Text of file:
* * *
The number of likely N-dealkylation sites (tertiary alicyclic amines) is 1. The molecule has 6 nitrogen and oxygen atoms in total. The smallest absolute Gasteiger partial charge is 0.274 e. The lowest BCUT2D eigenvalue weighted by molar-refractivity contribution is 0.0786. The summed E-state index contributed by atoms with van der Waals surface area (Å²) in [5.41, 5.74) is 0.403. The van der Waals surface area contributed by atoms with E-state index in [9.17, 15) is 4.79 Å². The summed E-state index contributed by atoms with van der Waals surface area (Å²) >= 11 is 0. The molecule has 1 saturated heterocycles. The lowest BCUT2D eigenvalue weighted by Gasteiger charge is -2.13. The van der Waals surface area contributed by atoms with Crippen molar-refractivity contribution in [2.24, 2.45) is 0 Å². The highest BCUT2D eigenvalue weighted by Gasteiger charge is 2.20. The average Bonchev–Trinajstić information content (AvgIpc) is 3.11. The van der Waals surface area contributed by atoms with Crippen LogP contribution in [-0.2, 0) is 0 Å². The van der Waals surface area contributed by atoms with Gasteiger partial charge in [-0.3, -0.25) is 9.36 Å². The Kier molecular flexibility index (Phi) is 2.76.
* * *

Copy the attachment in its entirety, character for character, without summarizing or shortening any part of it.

The number of likely N-dealkylation sites (tertiary alicyclic amines) is 1. The molecule has 6 nitrogen and oxygen atoms in total. The smallest absolute Gasteiger partial charge is 0.274 e. The lowest BCUT2D eigenvalue weighted by molar-refractivity contribution is 0.0786. The summed E-state index contributed by atoms with van der Waals surface area (Å²) in [5.41, 5.74) is 0.403. The van der Waals surface area contributed by atoms with E-state index in [9.17, 15) is 4.79 Å². The summed E-state index contributed by atoms with van der Waals surface area (Å²) >= 11 is 0. The molecule has 1 saturated heterocycles. The lowest BCUT2D eigenvalue weighted by Gasteiger charge is -2.13. The van der Waals surface area contributed by atoms with Crippen molar-refractivity contribution in [2.24, 2.45) is 0 Å². The highest BCUT2D eigenvalue weighted by Gasteiger charge is 2.20. The average Bonchev–Trinajstić information content (AvgIpc) is 3.11. The van der Waals surface area contributed by atoms with Crippen LogP contribution in [-0.2, 0) is 0 Å². The van der Waals surface area contributed by atoms with Gasteiger partial charge in [-0.3, -0.25) is 9.36 Å². The Kier molecular flexibility index (Phi) is 2.76.